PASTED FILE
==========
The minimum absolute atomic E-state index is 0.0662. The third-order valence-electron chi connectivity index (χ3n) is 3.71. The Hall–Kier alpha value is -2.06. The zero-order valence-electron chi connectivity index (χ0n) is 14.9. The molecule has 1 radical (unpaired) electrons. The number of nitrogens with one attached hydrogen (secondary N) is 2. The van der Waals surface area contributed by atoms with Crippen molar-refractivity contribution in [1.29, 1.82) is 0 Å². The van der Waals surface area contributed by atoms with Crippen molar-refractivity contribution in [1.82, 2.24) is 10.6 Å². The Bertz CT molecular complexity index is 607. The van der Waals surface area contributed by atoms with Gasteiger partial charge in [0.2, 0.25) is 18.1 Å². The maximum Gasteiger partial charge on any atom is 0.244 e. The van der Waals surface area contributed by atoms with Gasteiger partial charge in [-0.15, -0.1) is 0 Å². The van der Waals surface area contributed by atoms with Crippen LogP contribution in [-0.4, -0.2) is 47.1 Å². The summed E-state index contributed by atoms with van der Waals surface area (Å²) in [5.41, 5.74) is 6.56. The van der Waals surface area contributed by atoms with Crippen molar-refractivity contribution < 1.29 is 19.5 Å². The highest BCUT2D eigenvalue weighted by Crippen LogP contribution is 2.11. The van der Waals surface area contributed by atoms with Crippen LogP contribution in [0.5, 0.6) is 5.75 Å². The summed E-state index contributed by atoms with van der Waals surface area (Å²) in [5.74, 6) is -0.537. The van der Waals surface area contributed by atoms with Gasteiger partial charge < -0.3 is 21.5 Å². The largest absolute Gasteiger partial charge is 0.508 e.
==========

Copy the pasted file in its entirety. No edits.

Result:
The minimum absolute atomic E-state index is 0.0662. The third-order valence-electron chi connectivity index (χ3n) is 3.71. The Hall–Kier alpha value is -2.06. The zero-order valence-electron chi connectivity index (χ0n) is 14.9. The molecule has 1 radical (unpaired) electrons. The number of nitrogens with one attached hydrogen (secondary N) is 2. The van der Waals surface area contributed by atoms with Crippen molar-refractivity contribution in [1.29, 1.82) is 0 Å². The van der Waals surface area contributed by atoms with Crippen molar-refractivity contribution in [1.82, 2.24) is 10.6 Å². The Bertz CT molecular complexity index is 607. The van der Waals surface area contributed by atoms with Gasteiger partial charge in [0.2, 0.25) is 18.1 Å². The maximum Gasteiger partial charge on any atom is 0.244 e. The van der Waals surface area contributed by atoms with Gasteiger partial charge in [-0.15, -0.1) is 0 Å². The van der Waals surface area contributed by atoms with Crippen LogP contribution in [-0.4, -0.2) is 47.1 Å². The summed E-state index contributed by atoms with van der Waals surface area (Å²) in [5.41, 5.74) is 6.56. The van der Waals surface area contributed by atoms with Crippen molar-refractivity contribution < 1.29 is 19.5 Å². The highest BCUT2D eigenvalue weighted by Crippen LogP contribution is 2.11. The van der Waals surface area contributed by atoms with Crippen LogP contribution in [0.5, 0.6) is 5.75 Å². The summed E-state index contributed by atoms with van der Waals surface area (Å²) in [5.74, 6) is -0.537. The van der Waals surface area contributed by atoms with Gasteiger partial charge < -0.3 is 21.5 Å². The largest absolute Gasteiger partial charge is 0.508 e.